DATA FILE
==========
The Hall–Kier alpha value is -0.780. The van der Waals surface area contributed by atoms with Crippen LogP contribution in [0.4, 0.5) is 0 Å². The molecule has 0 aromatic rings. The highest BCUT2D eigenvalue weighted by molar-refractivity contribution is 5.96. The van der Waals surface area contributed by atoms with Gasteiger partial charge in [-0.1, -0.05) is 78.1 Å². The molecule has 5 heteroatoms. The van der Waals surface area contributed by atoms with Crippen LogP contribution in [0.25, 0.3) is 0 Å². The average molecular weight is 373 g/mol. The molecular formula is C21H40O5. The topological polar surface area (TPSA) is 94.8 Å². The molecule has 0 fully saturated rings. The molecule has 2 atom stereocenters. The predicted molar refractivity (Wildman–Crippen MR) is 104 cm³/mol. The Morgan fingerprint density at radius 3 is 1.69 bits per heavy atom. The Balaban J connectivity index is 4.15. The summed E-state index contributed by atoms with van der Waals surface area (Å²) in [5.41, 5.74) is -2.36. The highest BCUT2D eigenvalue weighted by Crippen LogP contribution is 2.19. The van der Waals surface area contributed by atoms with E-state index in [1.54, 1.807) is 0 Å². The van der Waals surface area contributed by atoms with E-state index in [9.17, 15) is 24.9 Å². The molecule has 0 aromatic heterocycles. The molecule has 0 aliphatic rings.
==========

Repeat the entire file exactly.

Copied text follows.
The Hall–Kier alpha value is -0.780. The van der Waals surface area contributed by atoms with Crippen LogP contribution in [0.4, 0.5) is 0 Å². The molecule has 0 aromatic rings. The highest BCUT2D eigenvalue weighted by molar-refractivity contribution is 5.96. The van der Waals surface area contributed by atoms with Gasteiger partial charge in [-0.1, -0.05) is 78.1 Å². The molecule has 5 heteroatoms. The van der Waals surface area contributed by atoms with Crippen LogP contribution in [0.25, 0.3) is 0 Å². The average molecular weight is 373 g/mol. The molecular formula is C21H40O5. The topological polar surface area (TPSA) is 94.8 Å². The molecule has 0 fully saturated rings. The molecule has 2 atom stereocenters. The predicted molar refractivity (Wildman–Crippen MR) is 104 cm³/mol. The Morgan fingerprint density at radius 3 is 1.69 bits per heavy atom. The Balaban J connectivity index is 4.15. The summed E-state index contributed by atoms with van der Waals surface area (Å²) in [5.41, 5.74) is -2.36. The highest BCUT2D eigenvalue weighted by Crippen LogP contribution is 2.19. The van der Waals surface area contributed by atoms with E-state index in [1.54, 1.807) is 0 Å². The van der Waals surface area contributed by atoms with E-state index in [9.17, 15) is 24.9 Å². The molecule has 0 aromatic heterocycles. The molecule has 0 aliphatic rings.